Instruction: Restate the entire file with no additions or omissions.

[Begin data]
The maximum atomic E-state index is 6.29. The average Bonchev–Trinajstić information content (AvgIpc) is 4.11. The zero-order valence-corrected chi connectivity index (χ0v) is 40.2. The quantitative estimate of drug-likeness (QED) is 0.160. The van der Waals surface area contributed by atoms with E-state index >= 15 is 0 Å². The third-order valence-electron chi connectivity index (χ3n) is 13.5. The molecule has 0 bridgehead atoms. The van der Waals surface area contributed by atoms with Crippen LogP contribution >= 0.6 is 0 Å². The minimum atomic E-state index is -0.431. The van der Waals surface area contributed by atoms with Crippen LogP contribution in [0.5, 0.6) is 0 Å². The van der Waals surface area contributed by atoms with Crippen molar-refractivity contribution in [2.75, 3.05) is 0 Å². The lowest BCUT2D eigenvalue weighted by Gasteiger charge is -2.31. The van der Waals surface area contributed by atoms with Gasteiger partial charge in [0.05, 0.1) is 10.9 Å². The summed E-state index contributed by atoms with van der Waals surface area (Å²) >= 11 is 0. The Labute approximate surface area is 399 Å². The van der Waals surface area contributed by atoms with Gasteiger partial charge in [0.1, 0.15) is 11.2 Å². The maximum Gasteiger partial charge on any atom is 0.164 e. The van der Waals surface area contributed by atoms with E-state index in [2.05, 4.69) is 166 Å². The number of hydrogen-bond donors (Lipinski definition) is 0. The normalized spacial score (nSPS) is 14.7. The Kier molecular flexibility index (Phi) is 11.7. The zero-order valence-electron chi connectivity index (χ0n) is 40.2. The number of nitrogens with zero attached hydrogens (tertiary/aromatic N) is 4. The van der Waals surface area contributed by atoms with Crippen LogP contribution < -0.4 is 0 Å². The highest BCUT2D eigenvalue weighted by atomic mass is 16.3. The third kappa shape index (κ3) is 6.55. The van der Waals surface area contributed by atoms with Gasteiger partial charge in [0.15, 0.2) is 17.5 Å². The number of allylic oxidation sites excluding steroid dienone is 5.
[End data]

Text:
The maximum atomic E-state index is 6.29. The average Bonchev–Trinajstić information content (AvgIpc) is 4.11. The zero-order valence-corrected chi connectivity index (χ0v) is 40.2. The quantitative estimate of drug-likeness (QED) is 0.160. The van der Waals surface area contributed by atoms with E-state index >= 15 is 0 Å². The third-order valence-electron chi connectivity index (χ3n) is 13.5. The molecule has 0 bridgehead atoms. The van der Waals surface area contributed by atoms with Crippen LogP contribution >= 0.6 is 0 Å². The minimum atomic E-state index is -0.431. The van der Waals surface area contributed by atoms with Crippen LogP contribution in [0.5, 0.6) is 0 Å². The van der Waals surface area contributed by atoms with Crippen molar-refractivity contribution in [2.75, 3.05) is 0 Å². The lowest BCUT2D eigenvalue weighted by Gasteiger charge is -2.31. The van der Waals surface area contributed by atoms with Gasteiger partial charge in [0.05, 0.1) is 10.9 Å². The summed E-state index contributed by atoms with van der Waals surface area (Å²) >= 11 is 0. The Labute approximate surface area is 399 Å². The van der Waals surface area contributed by atoms with Gasteiger partial charge in [0.1, 0.15) is 11.2 Å². The maximum Gasteiger partial charge on any atom is 0.164 e. The van der Waals surface area contributed by atoms with E-state index in [2.05, 4.69) is 166 Å². The number of hydrogen-bond donors (Lipinski definition) is 0. The normalized spacial score (nSPS) is 14.7. The Kier molecular flexibility index (Phi) is 11.7. The zero-order valence-electron chi connectivity index (χ0n) is 40.2. The number of nitrogens with zero attached hydrogens (tertiary/aromatic N) is 4. The van der Waals surface area contributed by atoms with Crippen LogP contribution < -0.4 is 0 Å². The highest BCUT2D eigenvalue weighted by atomic mass is 16.3. The third kappa shape index (κ3) is 6.55. The van der Waals surface area contributed by atoms with Gasteiger partial charge in [0.15, 0.2) is 17.5 Å². The number of allylic oxidation sites excluding steroid dienone is 5.